On Tuesday, Microsoft confirmed the existence of a vulnerability present in several versions of the Windows operating system. If exploited, the glitch could leave users’ computers open to being fully controlled by an outside attacker.
The exploit, first reported on December 15 at a security conference in South Korea, takes advantage of the way Windows’ graphics rendering engine processes certain thumbnail images. The booby-trapped images could be placed in an Office document, a website, or an e-mail.
“An attacker who successfully exploited this vulnerability could run arbitrary code in the security context of the logged-on user,” Microsoft said in a statement. “An attacker could then install programs; view, change, or delete data; or create new accounts with full user rights.”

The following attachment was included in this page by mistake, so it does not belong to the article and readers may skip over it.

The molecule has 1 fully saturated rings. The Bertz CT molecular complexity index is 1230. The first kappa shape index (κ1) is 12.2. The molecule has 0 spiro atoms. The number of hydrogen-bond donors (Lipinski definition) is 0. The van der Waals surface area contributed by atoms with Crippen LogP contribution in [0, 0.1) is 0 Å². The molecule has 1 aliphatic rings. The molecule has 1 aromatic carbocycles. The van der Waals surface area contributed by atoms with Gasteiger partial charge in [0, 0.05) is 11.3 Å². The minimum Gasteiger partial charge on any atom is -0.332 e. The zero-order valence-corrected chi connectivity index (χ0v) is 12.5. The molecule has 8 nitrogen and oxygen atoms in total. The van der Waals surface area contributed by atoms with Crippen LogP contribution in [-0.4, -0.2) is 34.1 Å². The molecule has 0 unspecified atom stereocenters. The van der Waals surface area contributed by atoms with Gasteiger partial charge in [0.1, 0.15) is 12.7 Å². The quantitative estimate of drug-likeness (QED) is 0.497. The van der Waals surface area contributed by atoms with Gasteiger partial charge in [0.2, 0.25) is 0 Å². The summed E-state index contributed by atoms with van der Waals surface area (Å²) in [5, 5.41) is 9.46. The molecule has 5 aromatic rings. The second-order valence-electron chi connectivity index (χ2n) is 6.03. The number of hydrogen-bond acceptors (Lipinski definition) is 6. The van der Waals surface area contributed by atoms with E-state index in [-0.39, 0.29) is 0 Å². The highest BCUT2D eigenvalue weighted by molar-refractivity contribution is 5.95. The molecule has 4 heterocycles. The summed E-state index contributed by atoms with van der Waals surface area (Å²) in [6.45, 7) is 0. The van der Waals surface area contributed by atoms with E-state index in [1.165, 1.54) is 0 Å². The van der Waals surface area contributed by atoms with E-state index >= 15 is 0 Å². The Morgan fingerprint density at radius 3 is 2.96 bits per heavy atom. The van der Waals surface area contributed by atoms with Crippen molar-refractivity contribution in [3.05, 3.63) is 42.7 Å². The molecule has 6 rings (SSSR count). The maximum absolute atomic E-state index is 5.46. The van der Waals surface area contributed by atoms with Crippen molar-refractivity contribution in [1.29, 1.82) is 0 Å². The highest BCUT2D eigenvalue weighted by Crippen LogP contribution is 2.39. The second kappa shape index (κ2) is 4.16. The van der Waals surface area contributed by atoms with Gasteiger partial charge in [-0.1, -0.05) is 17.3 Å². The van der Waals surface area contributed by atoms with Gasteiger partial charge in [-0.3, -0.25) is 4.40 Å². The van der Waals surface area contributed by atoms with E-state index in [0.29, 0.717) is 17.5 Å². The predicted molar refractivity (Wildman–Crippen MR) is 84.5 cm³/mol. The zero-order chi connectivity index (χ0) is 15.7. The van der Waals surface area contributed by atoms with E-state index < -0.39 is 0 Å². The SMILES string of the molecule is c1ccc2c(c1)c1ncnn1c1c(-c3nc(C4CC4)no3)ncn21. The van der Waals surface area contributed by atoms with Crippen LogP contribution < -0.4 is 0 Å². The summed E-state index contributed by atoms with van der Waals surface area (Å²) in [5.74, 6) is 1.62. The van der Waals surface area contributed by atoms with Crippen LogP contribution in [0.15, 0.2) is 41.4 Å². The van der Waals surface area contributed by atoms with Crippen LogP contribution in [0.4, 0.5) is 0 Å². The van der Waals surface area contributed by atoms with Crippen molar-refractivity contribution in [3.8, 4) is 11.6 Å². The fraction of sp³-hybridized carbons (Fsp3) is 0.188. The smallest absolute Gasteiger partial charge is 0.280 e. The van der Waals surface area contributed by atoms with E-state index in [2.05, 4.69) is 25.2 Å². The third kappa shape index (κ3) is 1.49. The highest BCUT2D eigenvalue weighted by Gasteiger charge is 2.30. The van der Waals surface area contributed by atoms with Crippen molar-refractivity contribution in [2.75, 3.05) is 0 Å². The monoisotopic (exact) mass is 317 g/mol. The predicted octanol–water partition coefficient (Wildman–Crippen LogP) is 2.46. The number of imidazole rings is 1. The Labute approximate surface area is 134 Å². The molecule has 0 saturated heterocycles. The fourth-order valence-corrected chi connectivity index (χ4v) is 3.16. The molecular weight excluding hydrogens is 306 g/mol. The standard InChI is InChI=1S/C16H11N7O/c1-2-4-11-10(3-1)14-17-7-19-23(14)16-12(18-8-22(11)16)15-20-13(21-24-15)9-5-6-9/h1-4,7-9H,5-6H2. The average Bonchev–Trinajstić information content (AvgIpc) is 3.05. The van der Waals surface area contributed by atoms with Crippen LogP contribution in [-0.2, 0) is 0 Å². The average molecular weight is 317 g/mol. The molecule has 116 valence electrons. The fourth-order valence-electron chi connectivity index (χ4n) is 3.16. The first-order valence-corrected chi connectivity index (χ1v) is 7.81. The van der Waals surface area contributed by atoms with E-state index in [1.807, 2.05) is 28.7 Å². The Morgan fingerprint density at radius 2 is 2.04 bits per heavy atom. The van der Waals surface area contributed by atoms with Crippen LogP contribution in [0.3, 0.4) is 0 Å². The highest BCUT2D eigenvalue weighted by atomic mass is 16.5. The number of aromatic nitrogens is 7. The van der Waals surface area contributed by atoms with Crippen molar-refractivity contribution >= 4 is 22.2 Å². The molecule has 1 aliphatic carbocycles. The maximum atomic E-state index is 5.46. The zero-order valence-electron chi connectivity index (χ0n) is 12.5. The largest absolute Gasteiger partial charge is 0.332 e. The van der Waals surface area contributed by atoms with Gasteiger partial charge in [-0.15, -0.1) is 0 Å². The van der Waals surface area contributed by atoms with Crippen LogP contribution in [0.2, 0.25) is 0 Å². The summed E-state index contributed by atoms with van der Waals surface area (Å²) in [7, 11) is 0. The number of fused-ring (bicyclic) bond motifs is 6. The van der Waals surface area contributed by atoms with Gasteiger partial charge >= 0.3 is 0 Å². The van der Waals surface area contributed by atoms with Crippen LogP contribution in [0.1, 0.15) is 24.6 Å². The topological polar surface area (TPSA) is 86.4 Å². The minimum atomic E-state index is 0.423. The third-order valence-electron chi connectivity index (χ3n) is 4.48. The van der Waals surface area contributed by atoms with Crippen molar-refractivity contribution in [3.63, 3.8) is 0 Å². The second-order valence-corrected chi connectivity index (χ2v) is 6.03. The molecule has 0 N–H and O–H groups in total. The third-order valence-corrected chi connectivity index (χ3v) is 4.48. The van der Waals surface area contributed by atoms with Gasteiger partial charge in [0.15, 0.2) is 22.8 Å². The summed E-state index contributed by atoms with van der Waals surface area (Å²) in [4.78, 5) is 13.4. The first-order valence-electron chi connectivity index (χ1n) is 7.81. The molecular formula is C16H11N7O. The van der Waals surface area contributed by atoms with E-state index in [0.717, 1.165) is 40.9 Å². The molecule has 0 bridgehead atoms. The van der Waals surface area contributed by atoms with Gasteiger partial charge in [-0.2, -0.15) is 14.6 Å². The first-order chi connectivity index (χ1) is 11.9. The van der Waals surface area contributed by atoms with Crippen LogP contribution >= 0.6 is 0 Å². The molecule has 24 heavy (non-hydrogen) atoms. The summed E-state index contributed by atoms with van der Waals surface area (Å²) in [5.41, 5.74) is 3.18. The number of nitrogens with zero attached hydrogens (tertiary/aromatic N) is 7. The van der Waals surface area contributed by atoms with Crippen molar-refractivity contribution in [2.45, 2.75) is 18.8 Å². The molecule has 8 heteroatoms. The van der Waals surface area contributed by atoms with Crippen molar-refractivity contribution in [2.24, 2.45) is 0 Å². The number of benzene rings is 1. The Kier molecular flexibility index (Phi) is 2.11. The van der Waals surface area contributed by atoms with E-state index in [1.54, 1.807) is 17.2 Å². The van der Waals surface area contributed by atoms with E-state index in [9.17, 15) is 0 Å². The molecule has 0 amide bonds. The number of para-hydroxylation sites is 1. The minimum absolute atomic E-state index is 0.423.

If that sounds positively frightening, you may be comforted to hear that so far reports of the vulnerability seem to be strictly theoretical – there are no known reports of an attack taking place in the wild.
The two most recent versions of Windows — Windows 7 and Windows Server 2008 R2 — are reportedly not susceptible to the bug. Microsoft suggests that concerned users of other Windows versions mitigate risks of an attack by running as limited users, not as users will full administrative controls.
Microsoft says that it is currently investigating the bug and may address the problem in a future security update.